Let’s work, with each other and within ourselves, to end our participation in the haunting.

And if you aren’t familiar with the impact of racism on mental and physical health, here are links to two articles that provide some good information. 

https://www.washingtonpost.com/health/racism-in-care-leads-to-health-disparities-doctors-and-other-experts-say-as-they-push-for-change/2020/07/10/a1a1e40a-bb9e-11ea-80b9-40ece9a701dc_story.html 

https://mhanational.org/racism-and-mental-health 

 You can hear Guante speak the truth in this 3.5 minute video:https://www.youtube.com/watch?v=RDSEHfxXLhI&feature=youtu.be&fbclid=IwAR2-of-33eg8MhXN96m7VqsYzzfOJ1WQEqWyenS9tL8f_HBNi-gh89u6T8E

Dark(?) Times

Friends and others lament these “dark times,” meaning for them one or all of these: the ugliness of Trumpism and our politics in general; and the scourges of four Pandemics— Covid-19, racism and White supremacy,  economic despair and devastation for too many even before the virus struck, and a burgeoning climate crisis. 

I share this lament, but not the negative value associated with the this usage of “dark.”

Why is the devil so often portrayed as black/dark?

As one who feels at home in the dark, the phrase “dark times” troubles me. There is so much that is good about darkness—whether it be darker-pigmented people or the underland where fungi and other creatures deepen and extend life in the soil or even the overland beauty of leafless trees in winter against the night sky. Or what about the things we learn as the result of “being in the dark” and the feeling of revelation, sometimes even elation, when we see what we had missed before? 

I experience darkness as almost always a gift, a break from the light pollution to which we are exposed every day. For example, there is more than enough light created by our neighbors and us in our small court of co-op homes as we leave our porch lights on at night to discourage criminals from breaking in. We also  live across the street from city hall, the community center, and the library, which are overlaid with light each night. 

When I go outside at 5:00 or 5:30 a.m. to meditate and pray, all this light, not to mention the noise of twin-interstate highways and a local parkway that meet just outside our town, reduce the number and brightness of stars visible in the sky and compete with the chorus of cicadas.

Why is Jesus so often portrayed as white, non-Semitic?

Often it feels to me life is an unending contest where light keeps trying to overcome, even erase, dark. And light wins all the time—a system of light supremacy to which our society is addicted. Why can’t we accept, and celebrate, the reality that there is life, good life, in darkness, and that we can learn from its multitude of gifts?

White racism, White Supremacy, is a good place to start. Despite the beauty, strength and resilience of darker-skinned people even in the most ugly times, Western Civilization insists on the primacy of Euro-American positive valuation of light and the negative valuation of dark. 

In the United States, we connect White Supremacy with the subjugation and domination of African peoples. And yet, coupled with an Enlightenment mindset—namely the value of the rational over the mystical, the scientific over the intuitive and artistic, and the valorization of the individual (often to pursue their own interests over the well-being of community), White Supremacy supports and sustains the subjugation and domination of other groups as well. 

For example, Arab learning—at one time the zenith of mathematical and scientific reasoning and knowledge in the world—was discounted to justify Christian crusades against Muslim people. That same strain of Christian imperialism and the belief that Western (northern European) ideas, culture and systems are the apex of human achievement unite in capitalism and colonialism to undergird and justify the conquest of indigenous people in the Americas as well as the importation and breeding of slaves for the profit of their owners.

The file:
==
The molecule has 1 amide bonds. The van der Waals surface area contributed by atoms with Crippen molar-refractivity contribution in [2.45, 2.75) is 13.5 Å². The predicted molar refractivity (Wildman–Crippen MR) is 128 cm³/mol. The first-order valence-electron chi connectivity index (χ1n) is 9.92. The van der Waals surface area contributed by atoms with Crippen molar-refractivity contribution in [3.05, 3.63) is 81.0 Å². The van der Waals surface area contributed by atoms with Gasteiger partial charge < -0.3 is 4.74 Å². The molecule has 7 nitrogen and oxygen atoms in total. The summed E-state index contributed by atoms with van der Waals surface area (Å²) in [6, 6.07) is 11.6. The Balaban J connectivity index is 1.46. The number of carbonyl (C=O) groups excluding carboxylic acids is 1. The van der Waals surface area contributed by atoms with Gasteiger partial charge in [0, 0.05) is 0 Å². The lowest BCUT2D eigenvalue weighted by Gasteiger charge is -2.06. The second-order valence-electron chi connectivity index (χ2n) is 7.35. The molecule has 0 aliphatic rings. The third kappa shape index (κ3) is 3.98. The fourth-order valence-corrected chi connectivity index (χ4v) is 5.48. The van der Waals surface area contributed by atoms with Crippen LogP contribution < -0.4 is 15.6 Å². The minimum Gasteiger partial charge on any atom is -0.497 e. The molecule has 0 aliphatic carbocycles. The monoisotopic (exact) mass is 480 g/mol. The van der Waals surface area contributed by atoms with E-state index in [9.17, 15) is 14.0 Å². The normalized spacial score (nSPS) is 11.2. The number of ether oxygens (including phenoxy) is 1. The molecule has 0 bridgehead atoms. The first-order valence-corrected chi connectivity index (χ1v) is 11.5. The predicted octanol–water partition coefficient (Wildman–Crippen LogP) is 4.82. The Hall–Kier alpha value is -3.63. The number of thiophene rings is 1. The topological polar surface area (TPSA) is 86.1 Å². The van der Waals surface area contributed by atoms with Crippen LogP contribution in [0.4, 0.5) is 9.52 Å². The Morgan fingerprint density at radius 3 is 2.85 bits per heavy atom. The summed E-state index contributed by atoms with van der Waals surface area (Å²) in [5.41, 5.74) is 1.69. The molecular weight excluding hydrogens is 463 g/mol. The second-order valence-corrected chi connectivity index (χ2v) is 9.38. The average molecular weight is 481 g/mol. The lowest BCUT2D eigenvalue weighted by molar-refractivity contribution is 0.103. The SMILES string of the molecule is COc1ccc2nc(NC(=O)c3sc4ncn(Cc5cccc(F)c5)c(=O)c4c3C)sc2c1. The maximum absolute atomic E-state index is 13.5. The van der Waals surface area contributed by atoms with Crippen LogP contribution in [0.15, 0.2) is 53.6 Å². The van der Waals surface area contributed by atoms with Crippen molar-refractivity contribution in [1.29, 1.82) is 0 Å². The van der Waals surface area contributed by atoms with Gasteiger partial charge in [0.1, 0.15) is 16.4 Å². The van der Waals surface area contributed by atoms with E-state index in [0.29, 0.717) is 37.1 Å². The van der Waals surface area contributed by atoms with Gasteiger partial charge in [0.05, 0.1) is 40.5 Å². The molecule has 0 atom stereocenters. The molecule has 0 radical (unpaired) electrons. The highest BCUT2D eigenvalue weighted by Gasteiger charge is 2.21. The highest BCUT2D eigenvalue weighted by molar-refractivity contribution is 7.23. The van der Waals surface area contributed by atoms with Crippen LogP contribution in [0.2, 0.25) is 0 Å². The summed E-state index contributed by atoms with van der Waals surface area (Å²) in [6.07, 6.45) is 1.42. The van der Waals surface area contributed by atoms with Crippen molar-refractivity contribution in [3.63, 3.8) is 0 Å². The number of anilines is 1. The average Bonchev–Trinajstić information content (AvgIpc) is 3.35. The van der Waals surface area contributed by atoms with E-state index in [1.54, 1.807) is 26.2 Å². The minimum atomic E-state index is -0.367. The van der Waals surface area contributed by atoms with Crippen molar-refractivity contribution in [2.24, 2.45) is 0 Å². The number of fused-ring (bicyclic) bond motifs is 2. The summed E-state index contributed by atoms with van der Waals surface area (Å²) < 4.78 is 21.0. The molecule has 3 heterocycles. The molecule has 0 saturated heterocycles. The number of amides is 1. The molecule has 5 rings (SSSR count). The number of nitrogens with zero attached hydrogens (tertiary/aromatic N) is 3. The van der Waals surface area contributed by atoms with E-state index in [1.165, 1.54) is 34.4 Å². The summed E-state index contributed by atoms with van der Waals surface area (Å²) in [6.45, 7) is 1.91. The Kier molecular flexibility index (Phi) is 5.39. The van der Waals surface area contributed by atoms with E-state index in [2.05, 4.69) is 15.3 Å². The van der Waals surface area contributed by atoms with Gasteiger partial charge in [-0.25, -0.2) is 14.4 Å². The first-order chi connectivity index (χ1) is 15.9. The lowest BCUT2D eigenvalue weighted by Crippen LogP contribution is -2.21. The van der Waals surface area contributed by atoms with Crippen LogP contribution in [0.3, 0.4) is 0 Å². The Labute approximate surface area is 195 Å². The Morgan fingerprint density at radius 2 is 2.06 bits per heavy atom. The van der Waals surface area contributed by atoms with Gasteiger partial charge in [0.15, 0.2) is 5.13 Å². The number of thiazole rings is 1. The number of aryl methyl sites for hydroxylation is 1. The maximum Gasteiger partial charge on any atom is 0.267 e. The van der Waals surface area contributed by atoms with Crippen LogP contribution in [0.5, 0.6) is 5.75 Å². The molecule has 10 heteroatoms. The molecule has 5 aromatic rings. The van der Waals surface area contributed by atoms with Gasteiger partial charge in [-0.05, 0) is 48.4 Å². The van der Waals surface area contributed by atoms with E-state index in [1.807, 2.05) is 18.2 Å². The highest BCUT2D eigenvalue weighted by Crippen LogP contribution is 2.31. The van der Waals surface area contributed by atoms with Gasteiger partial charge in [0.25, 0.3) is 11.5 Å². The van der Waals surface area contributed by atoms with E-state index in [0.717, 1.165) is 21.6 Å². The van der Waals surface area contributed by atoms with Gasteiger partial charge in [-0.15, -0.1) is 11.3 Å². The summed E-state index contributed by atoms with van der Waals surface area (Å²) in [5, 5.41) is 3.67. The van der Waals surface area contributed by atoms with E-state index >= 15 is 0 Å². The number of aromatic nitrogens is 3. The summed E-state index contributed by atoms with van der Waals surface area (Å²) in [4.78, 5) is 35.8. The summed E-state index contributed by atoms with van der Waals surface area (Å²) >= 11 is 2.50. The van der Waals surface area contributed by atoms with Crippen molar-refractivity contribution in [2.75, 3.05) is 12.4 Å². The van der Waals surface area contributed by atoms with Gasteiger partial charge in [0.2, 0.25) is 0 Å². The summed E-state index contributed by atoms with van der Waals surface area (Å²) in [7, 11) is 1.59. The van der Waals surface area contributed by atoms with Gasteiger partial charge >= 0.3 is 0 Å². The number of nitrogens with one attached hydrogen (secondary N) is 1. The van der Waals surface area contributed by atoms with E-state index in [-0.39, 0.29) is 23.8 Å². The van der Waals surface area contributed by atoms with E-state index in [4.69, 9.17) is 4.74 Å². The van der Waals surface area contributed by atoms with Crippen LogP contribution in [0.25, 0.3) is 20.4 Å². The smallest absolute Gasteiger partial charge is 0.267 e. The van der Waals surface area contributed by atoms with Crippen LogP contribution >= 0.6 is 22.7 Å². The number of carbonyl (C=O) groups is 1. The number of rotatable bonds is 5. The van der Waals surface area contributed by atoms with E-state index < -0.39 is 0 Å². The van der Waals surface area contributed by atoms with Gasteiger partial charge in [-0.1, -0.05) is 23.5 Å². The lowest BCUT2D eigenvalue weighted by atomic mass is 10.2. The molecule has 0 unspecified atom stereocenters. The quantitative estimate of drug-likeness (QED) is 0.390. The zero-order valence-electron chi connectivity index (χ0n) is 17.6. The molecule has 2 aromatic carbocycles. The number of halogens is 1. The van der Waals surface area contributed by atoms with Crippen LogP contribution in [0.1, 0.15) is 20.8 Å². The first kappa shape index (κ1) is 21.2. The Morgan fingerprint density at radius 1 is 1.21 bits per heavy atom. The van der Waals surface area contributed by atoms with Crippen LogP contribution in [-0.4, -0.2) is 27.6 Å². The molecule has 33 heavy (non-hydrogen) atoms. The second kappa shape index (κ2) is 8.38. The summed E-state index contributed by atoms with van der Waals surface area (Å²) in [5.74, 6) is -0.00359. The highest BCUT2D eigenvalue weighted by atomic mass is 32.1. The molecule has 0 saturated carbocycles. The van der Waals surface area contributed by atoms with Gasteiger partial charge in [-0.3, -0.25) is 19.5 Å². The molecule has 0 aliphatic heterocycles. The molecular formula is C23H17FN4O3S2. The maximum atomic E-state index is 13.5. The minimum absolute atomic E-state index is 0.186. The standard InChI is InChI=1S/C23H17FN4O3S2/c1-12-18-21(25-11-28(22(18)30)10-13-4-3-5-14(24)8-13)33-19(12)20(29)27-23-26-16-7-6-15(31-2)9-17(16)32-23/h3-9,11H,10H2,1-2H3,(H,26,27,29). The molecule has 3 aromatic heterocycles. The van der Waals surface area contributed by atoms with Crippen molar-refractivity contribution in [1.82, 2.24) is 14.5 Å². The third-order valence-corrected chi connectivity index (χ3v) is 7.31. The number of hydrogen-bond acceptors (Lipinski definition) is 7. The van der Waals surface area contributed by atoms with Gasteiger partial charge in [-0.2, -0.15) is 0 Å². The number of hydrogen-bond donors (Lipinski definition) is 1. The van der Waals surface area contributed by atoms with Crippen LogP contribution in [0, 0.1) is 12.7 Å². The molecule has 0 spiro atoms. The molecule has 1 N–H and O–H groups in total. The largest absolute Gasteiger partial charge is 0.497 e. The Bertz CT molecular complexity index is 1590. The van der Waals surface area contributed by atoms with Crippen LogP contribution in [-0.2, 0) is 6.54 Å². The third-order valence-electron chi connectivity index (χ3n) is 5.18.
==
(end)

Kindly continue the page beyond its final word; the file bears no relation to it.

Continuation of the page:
A central method of the capitalist/settler colonialism drive to subdue and own land and all it contains is to label the wisdom and practices of indigenous people as primitive, without value in the modern world. Thus, today we can see not only how African Americans and Spanish-speaking peoples from Latin America continue to be oppressed, but also how the Middle East, other than Israel, is viewed as backward, and even nations and peoples further east are the victims of negativity.  

Further, this intersecting series of belief systems produce the subjugation of nature, degradation and elimination of species, and denial of what is happening in the Climate Crisis. As Robin Wall Kimmerer writes in Braiding Sweetgrass: Indigenous Wisdom, Scientific Knowledge, and the Teachings of Plants, non-indigenous people are trained to devalue the teaching of nature.

In short, “we” have created a worldview that highlights only some parts of reality and casts the rest into the dark—not listening to BIPOC people (Black Indigenous People of Color); not paying attention to that which makes life possible for all, namely the earth and all its parts; and refusing to build a world in which all have what they need to thrive (rather than some having far more than they need and too many not having even enough to survive).

Thus, I believe we must begin the practice of Endarkenment, to value not only things that appear dark but also the wisdom we have cast into the dark. In future posts, I will discuss this concept but suffice it to say at this point that I believe if we continue to refuse to acknowledge and accept and even celebrate the equal partnership of dark and light, we, and certainly our children and grandchildren and their children, are doomed. 

These are not “dark times.” They are times of pain, fear, anxiety, injustice, and crisis—and thus times of challenge and opportunity to radically change our ways to save us all.